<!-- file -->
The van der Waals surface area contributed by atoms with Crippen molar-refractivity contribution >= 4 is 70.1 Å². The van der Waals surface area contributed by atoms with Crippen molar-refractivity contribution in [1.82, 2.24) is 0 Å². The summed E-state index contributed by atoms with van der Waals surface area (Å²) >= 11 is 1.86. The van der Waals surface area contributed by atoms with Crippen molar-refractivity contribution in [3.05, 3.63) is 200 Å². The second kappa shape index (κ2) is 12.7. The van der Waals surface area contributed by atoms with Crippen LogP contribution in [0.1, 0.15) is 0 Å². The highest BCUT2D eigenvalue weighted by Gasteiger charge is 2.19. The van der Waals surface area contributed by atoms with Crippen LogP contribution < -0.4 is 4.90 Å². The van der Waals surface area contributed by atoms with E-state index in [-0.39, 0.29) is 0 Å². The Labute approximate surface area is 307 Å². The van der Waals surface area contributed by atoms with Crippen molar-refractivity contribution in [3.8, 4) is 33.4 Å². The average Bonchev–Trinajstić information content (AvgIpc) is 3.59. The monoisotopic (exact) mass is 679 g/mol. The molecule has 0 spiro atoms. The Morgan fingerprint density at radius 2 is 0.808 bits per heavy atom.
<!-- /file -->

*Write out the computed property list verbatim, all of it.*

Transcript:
The van der Waals surface area contributed by atoms with Crippen molar-refractivity contribution >= 4 is 70.1 Å². The van der Waals surface area contributed by atoms with Crippen molar-refractivity contribution in [1.82, 2.24) is 0 Å². The summed E-state index contributed by atoms with van der Waals surface area (Å²) >= 11 is 1.86. The van der Waals surface area contributed by atoms with Crippen molar-refractivity contribution in [3.05, 3.63) is 200 Å². The second kappa shape index (κ2) is 12.7. The van der Waals surface area contributed by atoms with Crippen LogP contribution in [0.1, 0.15) is 0 Å². The highest BCUT2D eigenvalue weighted by Gasteiger charge is 2.19. The van der Waals surface area contributed by atoms with Crippen LogP contribution < -0.4 is 4.90 Å². The van der Waals surface area contributed by atoms with E-state index in [-0.39, 0.29) is 0 Å². The Labute approximate surface area is 307 Å². The van der Waals surface area contributed by atoms with Crippen molar-refractivity contribution in [3.8, 4) is 33.4 Å². The average Bonchev–Trinajstić information content (AvgIpc) is 3.59. The monoisotopic (exact) mass is 679 g/mol. The molecule has 0 spiro atoms. The Morgan fingerprint density at radius 2 is 0.808 bits per heavy atom.